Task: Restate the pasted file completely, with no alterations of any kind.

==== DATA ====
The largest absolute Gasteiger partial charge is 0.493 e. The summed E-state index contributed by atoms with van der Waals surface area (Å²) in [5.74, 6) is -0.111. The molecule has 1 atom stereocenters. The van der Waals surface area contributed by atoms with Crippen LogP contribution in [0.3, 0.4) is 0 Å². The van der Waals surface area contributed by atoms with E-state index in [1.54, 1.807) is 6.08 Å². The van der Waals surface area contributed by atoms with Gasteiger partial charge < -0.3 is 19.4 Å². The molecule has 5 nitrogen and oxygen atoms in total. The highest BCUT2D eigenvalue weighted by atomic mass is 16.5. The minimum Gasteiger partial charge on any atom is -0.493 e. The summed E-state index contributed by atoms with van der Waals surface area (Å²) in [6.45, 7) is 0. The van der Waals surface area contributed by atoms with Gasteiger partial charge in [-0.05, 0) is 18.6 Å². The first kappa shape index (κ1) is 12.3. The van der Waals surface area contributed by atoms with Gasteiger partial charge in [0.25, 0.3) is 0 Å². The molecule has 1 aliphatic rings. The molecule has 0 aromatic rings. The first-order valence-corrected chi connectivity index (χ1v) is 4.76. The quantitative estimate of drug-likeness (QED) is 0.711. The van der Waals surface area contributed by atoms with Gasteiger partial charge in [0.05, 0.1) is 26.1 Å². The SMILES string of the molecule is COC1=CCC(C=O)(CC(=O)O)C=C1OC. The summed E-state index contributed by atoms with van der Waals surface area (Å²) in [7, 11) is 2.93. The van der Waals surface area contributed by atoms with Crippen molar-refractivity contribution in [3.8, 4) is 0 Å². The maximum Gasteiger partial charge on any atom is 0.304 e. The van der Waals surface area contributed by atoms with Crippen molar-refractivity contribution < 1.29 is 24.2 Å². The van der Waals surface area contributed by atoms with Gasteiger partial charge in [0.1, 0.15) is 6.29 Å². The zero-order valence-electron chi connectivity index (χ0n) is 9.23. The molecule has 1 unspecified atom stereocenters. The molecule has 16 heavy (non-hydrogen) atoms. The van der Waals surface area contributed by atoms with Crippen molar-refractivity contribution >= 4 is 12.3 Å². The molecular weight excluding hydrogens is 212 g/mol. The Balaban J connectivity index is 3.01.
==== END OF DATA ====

The largest absolute Gasteiger partial charge is 0.493 e. The summed E-state index contributed by atoms with van der Waals surface area (Å²) in [5.74, 6) is -0.111. The molecule has 1 atom stereocenters. The van der Waals surface area contributed by atoms with Crippen LogP contribution in [0.3, 0.4) is 0 Å². The van der Waals surface area contributed by atoms with E-state index in [1.54, 1.807) is 6.08 Å². The van der Waals surface area contributed by atoms with Gasteiger partial charge < -0.3 is 19.4 Å². The molecule has 5 nitrogen and oxygen atoms in total. The highest BCUT2D eigenvalue weighted by atomic mass is 16.5. The minimum Gasteiger partial charge on any atom is -0.493 e. The summed E-state index contributed by atoms with van der Waals surface area (Å²) in [6.45, 7) is 0. The van der Waals surface area contributed by atoms with Gasteiger partial charge in [-0.05, 0) is 18.6 Å². The first kappa shape index (κ1) is 12.3. The van der Waals surface area contributed by atoms with Gasteiger partial charge in [0.25, 0.3) is 0 Å². The molecule has 1 aliphatic rings. The molecule has 0 aromatic rings. The first-order valence-corrected chi connectivity index (χ1v) is 4.76. The quantitative estimate of drug-likeness (QED) is 0.711. The van der Waals surface area contributed by atoms with Gasteiger partial charge in [0.05, 0.1) is 26.1 Å². The SMILES string of the molecule is COC1=CCC(C=O)(CC(=O)O)C=C1OC. The summed E-state index contributed by atoms with van der Waals surface area (Å²) in [7, 11) is 2.93. The van der Waals surface area contributed by atoms with Crippen molar-refractivity contribution in [3.8, 4) is 0 Å². The maximum Gasteiger partial charge on any atom is 0.304 e. The van der Waals surface area contributed by atoms with Crippen molar-refractivity contribution < 1.29 is 24.2 Å². The van der Waals surface area contributed by atoms with Gasteiger partial charge in [0.1, 0.15) is 6.29 Å². The zero-order valence-electron chi connectivity index (χ0n) is 9.23. The molecule has 1 unspecified atom stereocenters. The molecule has 16 heavy (non-hydrogen) atoms. The van der Waals surface area contributed by atoms with Crippen molar-refractivity contribution >= 4 is 12.3 Å². The molecular weight excluding hydrogens is 212 g/mol. The Balaban J connectivity index is 3.01.